According to Scott Nelson, director of communications and marketing, other students had come forward to express concern to faculty members. They said the speaker could have the effect of “violating their safe space or intimidating them.”

Nelson said the administration wasn’t involved in funding or facilitating Peterson’s visit. It was entirely a student process, he said.

The main reason the talk was cancelled, he said, was the club’s failure to comply with student government rules, possibly because it was trying to arrange events too hastily. “It takes some planning,” he said, recalling, for instance, the year-long process of arranging an appearance by another campus speaker.

“If they want to propose to the college that we host him at a different time, we can discuss that,” Nelson said. “We’re happy to have students and speakers of all political persuasions. We’ll be happy to work with them down the road about speakers they’re interested in.”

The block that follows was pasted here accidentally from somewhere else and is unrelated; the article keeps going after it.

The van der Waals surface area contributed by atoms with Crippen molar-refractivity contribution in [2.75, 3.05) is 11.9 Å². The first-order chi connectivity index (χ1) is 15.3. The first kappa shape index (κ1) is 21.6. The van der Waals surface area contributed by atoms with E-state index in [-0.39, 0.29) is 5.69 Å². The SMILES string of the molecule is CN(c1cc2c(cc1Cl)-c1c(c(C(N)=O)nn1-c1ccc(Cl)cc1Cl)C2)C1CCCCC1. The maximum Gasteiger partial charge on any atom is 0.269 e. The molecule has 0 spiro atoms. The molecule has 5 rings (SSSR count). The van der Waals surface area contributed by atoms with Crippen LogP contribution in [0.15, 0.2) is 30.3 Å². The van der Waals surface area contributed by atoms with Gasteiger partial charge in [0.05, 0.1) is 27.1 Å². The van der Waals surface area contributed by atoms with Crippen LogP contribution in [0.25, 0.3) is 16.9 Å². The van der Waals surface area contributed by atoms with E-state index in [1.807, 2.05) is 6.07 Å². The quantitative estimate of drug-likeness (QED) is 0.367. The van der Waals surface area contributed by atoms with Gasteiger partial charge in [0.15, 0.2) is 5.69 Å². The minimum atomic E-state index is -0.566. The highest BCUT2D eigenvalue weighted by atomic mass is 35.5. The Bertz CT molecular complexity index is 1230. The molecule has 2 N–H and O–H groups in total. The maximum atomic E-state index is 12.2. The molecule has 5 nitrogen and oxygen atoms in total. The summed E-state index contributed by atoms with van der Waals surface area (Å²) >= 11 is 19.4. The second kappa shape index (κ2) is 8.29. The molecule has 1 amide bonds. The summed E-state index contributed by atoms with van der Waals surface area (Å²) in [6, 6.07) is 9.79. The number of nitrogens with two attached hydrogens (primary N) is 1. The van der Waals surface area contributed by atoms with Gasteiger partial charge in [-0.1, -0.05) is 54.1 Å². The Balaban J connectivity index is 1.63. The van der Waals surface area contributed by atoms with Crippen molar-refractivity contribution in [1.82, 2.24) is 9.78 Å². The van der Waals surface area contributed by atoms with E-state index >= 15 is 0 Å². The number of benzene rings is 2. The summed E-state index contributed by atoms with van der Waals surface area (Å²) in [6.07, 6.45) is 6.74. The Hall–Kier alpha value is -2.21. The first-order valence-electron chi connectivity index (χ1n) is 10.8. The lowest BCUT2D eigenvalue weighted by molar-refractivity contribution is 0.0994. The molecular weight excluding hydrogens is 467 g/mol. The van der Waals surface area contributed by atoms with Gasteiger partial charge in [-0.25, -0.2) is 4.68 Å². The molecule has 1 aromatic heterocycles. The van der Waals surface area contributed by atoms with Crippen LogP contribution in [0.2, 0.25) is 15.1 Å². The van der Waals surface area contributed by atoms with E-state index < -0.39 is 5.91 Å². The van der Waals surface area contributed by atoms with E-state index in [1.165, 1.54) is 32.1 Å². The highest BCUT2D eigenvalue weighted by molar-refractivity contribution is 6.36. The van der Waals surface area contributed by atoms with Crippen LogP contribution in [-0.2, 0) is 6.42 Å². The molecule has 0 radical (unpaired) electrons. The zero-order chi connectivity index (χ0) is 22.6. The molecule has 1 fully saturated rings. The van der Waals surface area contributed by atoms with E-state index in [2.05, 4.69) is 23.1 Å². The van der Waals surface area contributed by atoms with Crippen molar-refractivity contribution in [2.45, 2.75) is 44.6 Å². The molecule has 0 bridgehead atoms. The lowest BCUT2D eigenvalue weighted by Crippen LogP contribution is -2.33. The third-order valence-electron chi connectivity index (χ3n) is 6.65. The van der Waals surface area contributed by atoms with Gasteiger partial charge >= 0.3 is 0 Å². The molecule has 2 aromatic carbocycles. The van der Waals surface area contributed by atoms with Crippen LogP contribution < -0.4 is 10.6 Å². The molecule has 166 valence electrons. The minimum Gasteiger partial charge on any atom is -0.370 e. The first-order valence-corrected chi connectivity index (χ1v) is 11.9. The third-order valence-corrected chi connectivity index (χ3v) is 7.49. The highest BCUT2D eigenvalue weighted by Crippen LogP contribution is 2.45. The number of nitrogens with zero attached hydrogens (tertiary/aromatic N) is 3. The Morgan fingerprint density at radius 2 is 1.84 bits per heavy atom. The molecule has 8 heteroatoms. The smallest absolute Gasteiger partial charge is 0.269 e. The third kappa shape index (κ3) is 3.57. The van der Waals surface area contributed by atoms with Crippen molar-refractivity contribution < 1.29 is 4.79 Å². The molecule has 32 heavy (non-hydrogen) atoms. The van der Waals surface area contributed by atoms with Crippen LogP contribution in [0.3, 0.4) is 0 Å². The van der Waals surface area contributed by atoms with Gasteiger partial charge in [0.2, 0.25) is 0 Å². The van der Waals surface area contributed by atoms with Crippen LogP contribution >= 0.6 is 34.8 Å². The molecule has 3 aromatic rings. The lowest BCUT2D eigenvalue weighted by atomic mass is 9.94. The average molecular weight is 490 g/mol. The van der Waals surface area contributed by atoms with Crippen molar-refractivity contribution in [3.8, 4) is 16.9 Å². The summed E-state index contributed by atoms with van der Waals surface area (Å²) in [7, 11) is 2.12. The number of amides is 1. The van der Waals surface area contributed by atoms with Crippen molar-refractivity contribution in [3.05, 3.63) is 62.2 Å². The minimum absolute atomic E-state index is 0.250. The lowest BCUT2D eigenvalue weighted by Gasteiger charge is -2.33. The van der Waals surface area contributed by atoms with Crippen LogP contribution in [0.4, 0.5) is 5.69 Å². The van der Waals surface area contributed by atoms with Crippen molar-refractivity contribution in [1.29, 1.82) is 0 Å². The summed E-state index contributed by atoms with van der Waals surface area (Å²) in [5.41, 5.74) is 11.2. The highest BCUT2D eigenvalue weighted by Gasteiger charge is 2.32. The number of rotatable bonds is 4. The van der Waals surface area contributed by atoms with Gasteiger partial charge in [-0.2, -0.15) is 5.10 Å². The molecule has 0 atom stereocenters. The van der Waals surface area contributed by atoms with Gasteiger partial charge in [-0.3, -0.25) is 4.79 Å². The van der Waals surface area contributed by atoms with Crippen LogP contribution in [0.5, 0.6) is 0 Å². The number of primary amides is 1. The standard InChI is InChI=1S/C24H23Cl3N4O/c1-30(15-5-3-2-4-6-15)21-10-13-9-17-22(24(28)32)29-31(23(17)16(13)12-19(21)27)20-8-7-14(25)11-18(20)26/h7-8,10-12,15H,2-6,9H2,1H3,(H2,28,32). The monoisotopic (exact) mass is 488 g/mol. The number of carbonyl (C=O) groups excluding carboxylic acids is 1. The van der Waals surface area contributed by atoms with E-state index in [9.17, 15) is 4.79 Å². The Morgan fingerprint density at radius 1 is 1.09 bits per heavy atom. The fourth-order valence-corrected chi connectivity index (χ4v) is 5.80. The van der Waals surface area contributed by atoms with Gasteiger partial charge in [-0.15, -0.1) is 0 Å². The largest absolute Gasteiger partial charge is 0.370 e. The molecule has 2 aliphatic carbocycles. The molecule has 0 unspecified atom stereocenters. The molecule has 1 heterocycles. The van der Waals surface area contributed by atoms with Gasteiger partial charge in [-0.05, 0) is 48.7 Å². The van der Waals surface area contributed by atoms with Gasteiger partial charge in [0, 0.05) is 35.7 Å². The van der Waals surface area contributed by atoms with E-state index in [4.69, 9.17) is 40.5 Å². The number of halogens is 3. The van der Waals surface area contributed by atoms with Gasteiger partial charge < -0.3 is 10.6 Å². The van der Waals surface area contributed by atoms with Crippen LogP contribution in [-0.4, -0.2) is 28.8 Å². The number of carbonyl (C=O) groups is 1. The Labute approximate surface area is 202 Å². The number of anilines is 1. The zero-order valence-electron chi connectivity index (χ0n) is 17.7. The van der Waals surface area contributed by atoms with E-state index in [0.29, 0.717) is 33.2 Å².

Nelson noted, “The debate about free speech is important to have on a college campus. Diversity of opinions is important.”

Another of the Speak Freely events will take place as planned — the screening of a controversial documentary called “The Red Pill.” 

Filmmaker Cassie Jay said she uses it to explore the men’s rights movement and issues such as custody outcomes favoring mothers over fathers, gender inequalities in the criminal justice system and gender-skewed suicide and health statistics.

The film has been banned or picketed in some locations. Detractors say it promotes a culture of sexual violence.

“The Red Pill” will air from 7 to 9:15 p.m. Tuesday, May 2, in Melrose Hall’s Richard and Lucille Ice Auditorium. A discussion with students and professors is scheduled afterward.

Comments

Rotwang

I'm there!

Lulu

For God's sake, this is college, not Mr. Rogers' neighborhood; why the hurty feelings? Everyone needs to develop a thicker skin to live on this earth. Your "safe spaces" will be invaded repeatedly by those who have just as much right to express their opinions as you do. So, instead of weeping into your hankies, grow up and show up with your placards and signs repudiating the topic. Welcome to the real world.

Joel2828

Come on Linfield, you're better than that. Don't try to hide the students from the free and open exchange of idea's.
When political correctness is given more weight than free speech the students are the ones who lose.